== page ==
Experiment 9.1: Forensic Anthropology:
The Measurable You
Anthropology uses a series of measurements that express quantitatively the dimensions
and variability of the human body and skeleton.
Biological Anthropology may lay claim to mthe
measurement of bones as the basic tool of the field, but it has a long tradition of use in forensic
Although the measurements taken in this lab are performed on a living body, the
significance and importance of somatometry, cephalometry, craniometry and osteometry in the
identification of human remains is being developed, as is the forensic anthropology in general.
Despite the limited forensic science methods available at the time,
investigators were able to gain a general physical description of Jack the
Ripper from alleged eyewitness accounts. The serial killer was believed to
be a white male, between 20 and 40 years of age, well dressed, average or
below average height, and possibly a foreigner. Through examination of
the victims’ wounds, they concluded that he was right-handed and did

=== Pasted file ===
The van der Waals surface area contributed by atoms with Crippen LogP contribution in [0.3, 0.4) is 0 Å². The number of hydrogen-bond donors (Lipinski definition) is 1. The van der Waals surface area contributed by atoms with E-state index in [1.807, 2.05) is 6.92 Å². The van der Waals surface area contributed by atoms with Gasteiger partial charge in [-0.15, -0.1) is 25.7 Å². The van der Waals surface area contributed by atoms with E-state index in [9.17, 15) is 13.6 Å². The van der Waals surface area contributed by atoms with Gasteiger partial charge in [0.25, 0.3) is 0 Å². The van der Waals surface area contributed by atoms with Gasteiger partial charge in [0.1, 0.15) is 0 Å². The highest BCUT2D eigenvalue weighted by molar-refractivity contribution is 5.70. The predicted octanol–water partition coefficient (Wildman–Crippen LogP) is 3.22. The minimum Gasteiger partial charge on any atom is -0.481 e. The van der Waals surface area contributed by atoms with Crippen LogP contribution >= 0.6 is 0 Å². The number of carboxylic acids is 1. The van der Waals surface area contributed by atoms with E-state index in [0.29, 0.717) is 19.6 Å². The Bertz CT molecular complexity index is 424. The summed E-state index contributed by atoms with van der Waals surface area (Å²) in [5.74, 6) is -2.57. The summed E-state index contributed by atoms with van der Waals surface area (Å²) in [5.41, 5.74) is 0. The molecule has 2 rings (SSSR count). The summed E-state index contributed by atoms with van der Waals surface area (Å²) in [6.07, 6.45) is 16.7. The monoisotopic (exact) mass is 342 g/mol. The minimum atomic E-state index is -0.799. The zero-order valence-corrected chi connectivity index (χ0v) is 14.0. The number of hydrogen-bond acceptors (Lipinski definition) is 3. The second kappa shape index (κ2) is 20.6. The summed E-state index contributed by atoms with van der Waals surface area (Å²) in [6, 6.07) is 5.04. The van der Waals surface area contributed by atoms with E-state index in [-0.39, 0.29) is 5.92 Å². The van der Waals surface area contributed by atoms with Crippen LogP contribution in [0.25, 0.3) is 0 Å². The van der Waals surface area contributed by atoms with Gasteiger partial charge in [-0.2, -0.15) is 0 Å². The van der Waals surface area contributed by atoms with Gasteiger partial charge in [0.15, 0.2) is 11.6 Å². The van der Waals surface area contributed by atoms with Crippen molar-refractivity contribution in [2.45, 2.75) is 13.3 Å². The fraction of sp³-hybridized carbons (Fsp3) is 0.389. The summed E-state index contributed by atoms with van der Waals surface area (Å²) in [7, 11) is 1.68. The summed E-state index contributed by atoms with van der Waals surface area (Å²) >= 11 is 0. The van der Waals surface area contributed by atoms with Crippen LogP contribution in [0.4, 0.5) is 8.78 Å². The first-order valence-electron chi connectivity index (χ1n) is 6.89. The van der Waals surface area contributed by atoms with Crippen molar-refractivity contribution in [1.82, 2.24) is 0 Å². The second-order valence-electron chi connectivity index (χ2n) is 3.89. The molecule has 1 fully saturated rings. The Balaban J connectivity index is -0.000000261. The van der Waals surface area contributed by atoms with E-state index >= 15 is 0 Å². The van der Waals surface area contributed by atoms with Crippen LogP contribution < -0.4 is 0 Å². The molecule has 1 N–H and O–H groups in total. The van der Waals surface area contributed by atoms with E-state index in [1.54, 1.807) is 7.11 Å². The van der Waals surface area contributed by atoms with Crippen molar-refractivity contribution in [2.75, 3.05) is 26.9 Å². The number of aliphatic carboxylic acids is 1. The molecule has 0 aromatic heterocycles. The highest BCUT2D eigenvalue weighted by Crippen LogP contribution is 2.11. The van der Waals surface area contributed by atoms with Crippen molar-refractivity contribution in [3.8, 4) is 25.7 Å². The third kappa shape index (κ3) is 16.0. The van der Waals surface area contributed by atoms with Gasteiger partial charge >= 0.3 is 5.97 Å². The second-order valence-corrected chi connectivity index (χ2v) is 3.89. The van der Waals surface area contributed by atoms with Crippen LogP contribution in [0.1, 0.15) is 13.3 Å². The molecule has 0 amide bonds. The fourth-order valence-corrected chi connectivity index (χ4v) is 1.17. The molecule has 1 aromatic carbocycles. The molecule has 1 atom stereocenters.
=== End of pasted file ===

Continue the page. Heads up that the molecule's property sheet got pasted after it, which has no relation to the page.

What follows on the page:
have some medical expertise. Since he claimed his victims on the weekend
in the early morning hours, it was believed that he worked a regular job
and that he was single (he could stay out all night without being
The objective of this laboratory is to determine several physical anthropological indices
based on body measurements.
Taxonomy refers to us as
species with identifiable traits, and yet, no two
individuals are probably exactly alike in all their
dimensions, even genetically identical twins differ in
During a lifetime of development,
outside influences will alter the body in varying degrees.
Health, genetics, disease, diet, and geography can all
alter the skeletal proportions of the human body.
Having a means of giving quantitative values to the
body, or more specifically the skeleton, allows these
variations to be identified, studied, and used by
The use measurements in the field of forensic
science and medicine dates back to 1882 when Alphonse
Bertillon invented a system of criminal identification
based on bone and body feature measurements.
Anthropometry: Measurable You
Copyright James T. Spencer 2004
Vitruvian man by Da Vinci.